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Lakeview Towers residents protest lack of running water

Public housing residents in Baltimore protested on Sunday -- their third day without running water.

Residents of Reservoir Hill's Lakeview Towers on Sunday protested their third day without running water or heat in the public housing complex overlooking Druid Hill Park.

Nearly 50 tenants in the building owned by the Housing Authority of Baltimore City stood outside at 727 Druid Park Lake Dive and chanted, "We need water. We need help."

Tenants in the building include the elderly and disabled. Many attended the rally in wheelchairs or motorized scooters.

Residents said they had been supplied with gallon jugs of drinking water after the water was shut off. They complained they lacked water to flush toilets or take baths.

"It stinks so bad in here," said Earl Montigue, one of the affected tenants. He said water stopped running in his apartment late Thursday.

A spokesperson for Mayor Stephanie Rawlings-Blake's office said the housing authority is responsible for the issue.

Tania Baker, a spokeswoman for Baltimore Housing, said the agency takes "the care and safety of its residents very seriously."

"The agency is taking the necessary steps to repair a broken water pump at Lakeview Towers and to ensure that resident needs are being met during this time," she said in an email Sunday evening. "Each resident was notified on Friday and given a 4-day supply of water, plus there is additional water on site. Two hospitality apartments at Lakeview Towers have been made available to residents."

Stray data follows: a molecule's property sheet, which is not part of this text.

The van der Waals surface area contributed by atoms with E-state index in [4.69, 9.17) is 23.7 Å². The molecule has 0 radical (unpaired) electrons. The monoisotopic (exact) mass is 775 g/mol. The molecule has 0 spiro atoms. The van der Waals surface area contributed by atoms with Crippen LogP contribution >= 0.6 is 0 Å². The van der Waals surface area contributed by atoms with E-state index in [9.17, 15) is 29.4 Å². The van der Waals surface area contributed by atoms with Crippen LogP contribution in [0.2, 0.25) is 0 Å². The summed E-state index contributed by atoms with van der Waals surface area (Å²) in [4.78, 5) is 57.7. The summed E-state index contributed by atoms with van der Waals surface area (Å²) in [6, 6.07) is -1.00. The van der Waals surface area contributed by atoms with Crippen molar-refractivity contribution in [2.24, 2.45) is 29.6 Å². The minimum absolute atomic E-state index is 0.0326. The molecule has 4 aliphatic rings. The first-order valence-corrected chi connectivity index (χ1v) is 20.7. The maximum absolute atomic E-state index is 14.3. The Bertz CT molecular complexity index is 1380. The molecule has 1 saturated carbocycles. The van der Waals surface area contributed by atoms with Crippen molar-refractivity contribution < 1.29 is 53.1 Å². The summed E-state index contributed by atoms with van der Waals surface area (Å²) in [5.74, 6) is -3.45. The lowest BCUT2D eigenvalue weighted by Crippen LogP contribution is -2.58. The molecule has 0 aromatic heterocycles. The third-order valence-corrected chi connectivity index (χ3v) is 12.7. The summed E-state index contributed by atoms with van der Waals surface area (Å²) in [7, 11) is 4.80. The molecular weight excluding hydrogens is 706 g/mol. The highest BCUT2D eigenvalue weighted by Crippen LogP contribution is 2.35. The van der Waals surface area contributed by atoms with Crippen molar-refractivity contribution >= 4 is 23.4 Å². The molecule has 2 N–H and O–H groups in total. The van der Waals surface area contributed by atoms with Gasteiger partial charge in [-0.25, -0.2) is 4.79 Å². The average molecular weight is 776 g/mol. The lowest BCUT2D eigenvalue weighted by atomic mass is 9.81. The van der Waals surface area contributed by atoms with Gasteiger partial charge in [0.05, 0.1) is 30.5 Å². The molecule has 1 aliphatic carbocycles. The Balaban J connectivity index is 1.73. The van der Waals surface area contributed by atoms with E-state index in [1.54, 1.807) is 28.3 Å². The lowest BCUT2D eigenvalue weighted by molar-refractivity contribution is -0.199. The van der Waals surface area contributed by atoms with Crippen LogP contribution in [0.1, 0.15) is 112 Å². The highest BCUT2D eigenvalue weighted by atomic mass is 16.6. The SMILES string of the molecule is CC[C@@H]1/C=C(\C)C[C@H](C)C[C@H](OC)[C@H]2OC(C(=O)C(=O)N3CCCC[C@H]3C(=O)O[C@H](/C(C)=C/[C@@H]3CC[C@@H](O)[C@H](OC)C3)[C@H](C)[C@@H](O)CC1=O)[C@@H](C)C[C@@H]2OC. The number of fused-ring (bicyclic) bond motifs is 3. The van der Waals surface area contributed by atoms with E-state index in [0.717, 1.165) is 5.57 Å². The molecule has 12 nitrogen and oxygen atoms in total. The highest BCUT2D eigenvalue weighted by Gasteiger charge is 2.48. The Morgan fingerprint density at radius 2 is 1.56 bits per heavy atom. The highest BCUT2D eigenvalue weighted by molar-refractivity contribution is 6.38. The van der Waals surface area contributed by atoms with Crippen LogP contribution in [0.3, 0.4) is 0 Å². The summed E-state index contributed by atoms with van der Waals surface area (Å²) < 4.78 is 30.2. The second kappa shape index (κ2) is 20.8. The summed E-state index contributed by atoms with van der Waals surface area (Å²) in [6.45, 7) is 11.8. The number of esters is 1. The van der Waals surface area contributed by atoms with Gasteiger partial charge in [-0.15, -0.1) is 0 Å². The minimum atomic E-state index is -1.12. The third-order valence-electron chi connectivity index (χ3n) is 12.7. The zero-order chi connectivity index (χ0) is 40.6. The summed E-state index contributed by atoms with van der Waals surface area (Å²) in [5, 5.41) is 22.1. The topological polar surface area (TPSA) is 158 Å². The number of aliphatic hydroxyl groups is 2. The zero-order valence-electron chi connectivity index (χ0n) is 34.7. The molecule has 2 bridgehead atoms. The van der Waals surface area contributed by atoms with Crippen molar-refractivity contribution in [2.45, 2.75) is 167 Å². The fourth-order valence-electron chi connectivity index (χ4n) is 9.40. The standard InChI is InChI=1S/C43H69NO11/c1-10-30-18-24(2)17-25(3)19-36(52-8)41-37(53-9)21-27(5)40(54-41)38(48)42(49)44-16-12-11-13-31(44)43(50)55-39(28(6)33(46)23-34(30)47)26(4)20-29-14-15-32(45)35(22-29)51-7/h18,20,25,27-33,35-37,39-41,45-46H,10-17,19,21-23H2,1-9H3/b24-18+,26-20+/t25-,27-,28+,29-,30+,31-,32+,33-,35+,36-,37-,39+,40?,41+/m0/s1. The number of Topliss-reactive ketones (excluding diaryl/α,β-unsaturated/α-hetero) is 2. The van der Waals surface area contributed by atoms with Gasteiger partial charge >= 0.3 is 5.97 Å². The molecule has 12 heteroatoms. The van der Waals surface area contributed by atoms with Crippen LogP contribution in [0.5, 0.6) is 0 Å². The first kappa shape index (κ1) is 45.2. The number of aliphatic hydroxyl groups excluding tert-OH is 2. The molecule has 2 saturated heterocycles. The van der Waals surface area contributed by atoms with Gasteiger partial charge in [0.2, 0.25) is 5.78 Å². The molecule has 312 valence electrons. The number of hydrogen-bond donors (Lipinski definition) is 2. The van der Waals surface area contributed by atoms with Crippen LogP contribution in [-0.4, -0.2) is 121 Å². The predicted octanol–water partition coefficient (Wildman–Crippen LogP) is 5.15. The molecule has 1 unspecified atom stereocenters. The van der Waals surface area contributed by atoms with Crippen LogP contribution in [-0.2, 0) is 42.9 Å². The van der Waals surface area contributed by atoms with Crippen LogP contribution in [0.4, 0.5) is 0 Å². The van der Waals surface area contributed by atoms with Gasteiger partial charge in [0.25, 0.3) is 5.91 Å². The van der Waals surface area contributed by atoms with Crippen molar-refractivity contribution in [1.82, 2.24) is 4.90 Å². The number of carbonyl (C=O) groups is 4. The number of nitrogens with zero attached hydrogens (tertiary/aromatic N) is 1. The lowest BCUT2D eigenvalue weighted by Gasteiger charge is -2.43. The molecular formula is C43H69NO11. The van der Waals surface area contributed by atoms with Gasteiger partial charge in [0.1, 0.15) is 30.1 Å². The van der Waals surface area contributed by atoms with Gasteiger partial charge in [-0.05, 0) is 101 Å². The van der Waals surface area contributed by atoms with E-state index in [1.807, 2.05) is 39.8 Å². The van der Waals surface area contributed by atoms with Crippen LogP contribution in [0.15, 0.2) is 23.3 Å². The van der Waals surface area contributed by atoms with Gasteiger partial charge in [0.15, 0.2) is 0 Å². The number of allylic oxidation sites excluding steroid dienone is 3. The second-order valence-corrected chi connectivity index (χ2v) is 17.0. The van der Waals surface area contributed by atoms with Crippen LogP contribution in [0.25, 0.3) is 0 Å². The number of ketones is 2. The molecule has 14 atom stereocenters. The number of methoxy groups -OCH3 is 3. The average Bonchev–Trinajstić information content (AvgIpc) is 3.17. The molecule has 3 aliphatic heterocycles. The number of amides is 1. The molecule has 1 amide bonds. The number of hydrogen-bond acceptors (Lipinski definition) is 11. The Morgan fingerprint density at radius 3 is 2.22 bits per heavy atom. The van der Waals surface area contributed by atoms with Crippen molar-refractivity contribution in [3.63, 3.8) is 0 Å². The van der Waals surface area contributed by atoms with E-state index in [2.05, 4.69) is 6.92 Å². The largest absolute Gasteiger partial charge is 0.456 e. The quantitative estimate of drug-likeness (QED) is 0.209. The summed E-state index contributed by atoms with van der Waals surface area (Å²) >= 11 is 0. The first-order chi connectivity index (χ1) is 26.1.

Baker said staff had been on site "continuously" since Friday afternoon to "assist residents and check in with elderly residents with special needs. Staff will remain onsite until water is restored. Lunch was provided for the residents today."

Leo W. Burroughs Jr., chairman of the Committee of Concerned Citizens, said the housing authority is making residents "so uncomfortable that it is untenable to live at Lakeview Towers." Burroughs worried that residents "will be forced to move."

"It is outrageous," he said. "The Housing Authority has an obligation to provide fresh water to residents, particularly to the senior citizens who are suffering."

Sunday morning saw the first frost of the season, and temperatures were forecast to be sub-freezing by daybreak Monday. Donna Powell, a resident since 2007, said the building grew cold as the water stopped running in heating pipes and radiators.

"We are turning on our stove, but I'm not leaving my oven on overnight. It's not safe," she said.

While some protested with handmade cardboard signs Sunday, others remained inside and filled wastepaper baskets with bottled water — which they wheeled to their apartments in grocery carts.

Wallace Craig, Lakeview Towers tenant council president, directed Sunday's protest from his wheelchair.

"We are not second-class citizens," he said. "I have vulnerable people here. We should not have to live like this."

Baltimore Sun reporter Luke Broadwater contributed to this article.

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